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Financial advisor vs. financial planner vs. financial coach: Key differences explained

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When it comes to navigating your financial future, you might encounter a variety of people willing to offer you guidance. But with terms like "financial advisor," "financial planner" and "financial coach" being used interchangeably, it's helpful to learn each role's key distinctions so that you're sure to work with the right person (with the right experience) to meet your needs.

Keep in mind: All titles are not treated the same. Some unique financial professionals may offer services you wouldn't think their title would offer. While you should always ask them to define their scope before working together, here are some general similarities and differences across the three most common titles and positions.

Differences of financial advisor vs. financial planner vs. financial coach

Financial advisors, financial planners and financial coaches all hold valuable knowledge and generally can offer varying levels of advice on topics like:

  • Money management.
  • Budgeting.
  • Debt repayment.
  • Saving for goals.

They each also help clients achieve their financial objectives, whether it's saving for retirement, planning for a child's education or managing wealth. While all reputable financial professionals will adhere to certain ethical codes, there may be different standards of care when working with clients. Nevertheless, any reputable financial professional should strive to provide a relationship centered on trust and guidance.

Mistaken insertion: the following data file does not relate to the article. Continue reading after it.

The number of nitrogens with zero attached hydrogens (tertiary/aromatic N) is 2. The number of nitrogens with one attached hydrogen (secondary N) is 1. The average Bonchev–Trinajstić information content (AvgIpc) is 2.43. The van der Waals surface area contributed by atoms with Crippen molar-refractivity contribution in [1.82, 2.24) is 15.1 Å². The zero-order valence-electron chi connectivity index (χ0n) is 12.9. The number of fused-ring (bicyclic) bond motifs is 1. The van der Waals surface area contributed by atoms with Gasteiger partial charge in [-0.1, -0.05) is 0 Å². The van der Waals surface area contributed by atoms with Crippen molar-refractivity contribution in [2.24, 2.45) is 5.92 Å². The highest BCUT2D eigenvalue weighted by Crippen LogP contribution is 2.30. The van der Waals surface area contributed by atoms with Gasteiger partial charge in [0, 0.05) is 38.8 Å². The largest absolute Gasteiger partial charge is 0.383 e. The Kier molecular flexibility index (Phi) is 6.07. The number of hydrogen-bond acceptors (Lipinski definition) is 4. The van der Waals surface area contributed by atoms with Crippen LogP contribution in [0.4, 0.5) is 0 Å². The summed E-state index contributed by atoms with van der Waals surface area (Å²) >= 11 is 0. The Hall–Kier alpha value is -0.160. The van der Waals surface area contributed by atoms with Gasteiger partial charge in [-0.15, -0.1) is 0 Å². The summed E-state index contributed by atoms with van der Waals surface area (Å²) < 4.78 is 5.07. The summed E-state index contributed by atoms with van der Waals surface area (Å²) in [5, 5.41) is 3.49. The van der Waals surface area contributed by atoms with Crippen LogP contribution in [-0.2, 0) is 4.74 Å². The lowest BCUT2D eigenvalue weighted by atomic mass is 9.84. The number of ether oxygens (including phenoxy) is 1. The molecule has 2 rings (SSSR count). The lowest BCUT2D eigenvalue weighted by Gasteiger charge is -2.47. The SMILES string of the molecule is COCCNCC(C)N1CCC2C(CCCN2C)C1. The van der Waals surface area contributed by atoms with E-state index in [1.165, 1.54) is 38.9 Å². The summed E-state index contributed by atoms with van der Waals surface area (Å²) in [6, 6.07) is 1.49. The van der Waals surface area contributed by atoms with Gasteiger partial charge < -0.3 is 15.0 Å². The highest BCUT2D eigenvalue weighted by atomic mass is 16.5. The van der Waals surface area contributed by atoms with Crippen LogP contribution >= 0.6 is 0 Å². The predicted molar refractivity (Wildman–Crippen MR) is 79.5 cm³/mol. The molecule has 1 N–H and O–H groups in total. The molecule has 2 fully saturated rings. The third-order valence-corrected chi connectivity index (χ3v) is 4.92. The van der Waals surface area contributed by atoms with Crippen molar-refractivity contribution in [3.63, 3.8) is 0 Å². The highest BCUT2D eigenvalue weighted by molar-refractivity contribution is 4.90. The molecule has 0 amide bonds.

However, it's important to know these key differences between advisors, planners and coaches.

What is a financial advisor?

A financial advisor typically focuses more on investment management and insurance needs. They can recommend and manage investment portfolios, including stocks, bonds and mutual funds, while also offering protection options including life, disability income and long-term care coverage. Some financial advisors may also offer financial planning services, but it's not always the case. Financial advisors typically require licenses, such as a Series 6, Series 7 or Series 63, to offer securities, investment products and sometimes insurance products. They may be compensated in a variety of ways, which could include receiving an ongoing fee as a percentage of your assets under management, a commission for offering a product or trade, or charges based on hourly or fixed rates.